RedRex Whitepaper

9 min readApr 21, 2022


How it started.

It was the end of 2020 and the world was in chaos. COVID was spreading rapidly. Cities, schools, businesses and entire governments were shutting down. People were locked into their homes in a way the modern world had never seen. Toilet paper, bleach, hand sanitizer, etc. were going out of stock at stores around the globe. There was a COVID stat tracker on every major news outlet — number of deaths, infection rate, ICU capacity and more. It was an uncertain time… to say the least.

Meanwhile, the RedRex team was enduring this pandemic in Minneapolis — the epicenter of change. They had recently sold their AI startup and were looking to build their next venture. Why not make a product to help themselves and others through this time? Sending Zoom links, checking Slack/Discord notifications and text messaging wasn’t an ideal way to connect in the digital world. It was painful and rigid.

As the team thought more about why they didn’t like the existing tools, it was clear they all lacked the concept of location-based communication. Location is very important to how people interact. The pandemic removed that element from daily life. Usually, we pick a place and ask people to meet us there. It could be at the local brewery for happy hour. It could be meeting at Starbucks to work on a project. If you think about it, how often do you say “lets meet at ______”.

Clearly, this was a problem worth solving. And the RedRex team was eager to solve it, since it was affecting their daily lives. It inspired them to come up with a new concept: a platform of virtual buildings tied to real-world street addresses.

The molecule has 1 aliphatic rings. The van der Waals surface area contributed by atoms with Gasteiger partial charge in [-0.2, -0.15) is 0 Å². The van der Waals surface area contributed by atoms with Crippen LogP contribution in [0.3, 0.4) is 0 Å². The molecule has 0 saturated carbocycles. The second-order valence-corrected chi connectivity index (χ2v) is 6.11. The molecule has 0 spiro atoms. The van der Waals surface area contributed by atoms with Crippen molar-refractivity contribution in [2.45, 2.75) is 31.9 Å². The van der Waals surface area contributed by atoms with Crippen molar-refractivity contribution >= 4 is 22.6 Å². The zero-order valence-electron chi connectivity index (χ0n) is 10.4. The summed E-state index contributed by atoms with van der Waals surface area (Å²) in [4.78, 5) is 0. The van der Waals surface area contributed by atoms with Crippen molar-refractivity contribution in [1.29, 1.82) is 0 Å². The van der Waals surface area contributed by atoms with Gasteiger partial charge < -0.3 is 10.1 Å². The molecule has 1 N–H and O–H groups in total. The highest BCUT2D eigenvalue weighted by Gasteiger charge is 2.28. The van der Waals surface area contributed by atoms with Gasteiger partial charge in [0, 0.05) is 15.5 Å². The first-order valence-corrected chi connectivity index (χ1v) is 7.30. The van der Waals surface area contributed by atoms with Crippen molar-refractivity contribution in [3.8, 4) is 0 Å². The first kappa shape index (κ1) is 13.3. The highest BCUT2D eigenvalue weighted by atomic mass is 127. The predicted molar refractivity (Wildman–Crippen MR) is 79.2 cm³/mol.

The Four Pillars

Virtual buildings tied to real-world addresses on a map of earth. It was an exciting idea. But, it needed more refinement before creating the product. As the team iterated on the concept, they thought to themselves:

If you have a digital building, what would be inside of it? Floors.

If you have floors, what would be inside of those? Rooms.

And, what’s inside of a room? Walls.

It’s hard to think of a building that doesn’t have floors, rooms and walls. This is a universal concept that anyone in the world can relate to. It lends itself to such a unique, yet obvious, way to store information and communicate. So many of the things we do in life are predicated on location. At the most fundamental level, RedRex is a platform built on the following four pillars:


Every digital building on RedRex has a street address in the physical world. Buildings are represented on a map of the earth, where users can view and join public and private buildings. Each building is owned in the form of an NFT which is identified and differentiated by its unique real-world address.


Each building is comprised of floors. There is a maximum of 100 floors per building. A floor has a maximum of 25 rooms. Building administrators can add/remove floors and set the user permissions required to access each floor. They can also customize the layout and design of each floor.


On each floor, there are rooms. A room can be owned by an individual, like an office or personal space. Or a room can be shared, like a gathering area or conference room. Room owners and administrators can close and open the room door. When the door is closed, users must “knock” to get in.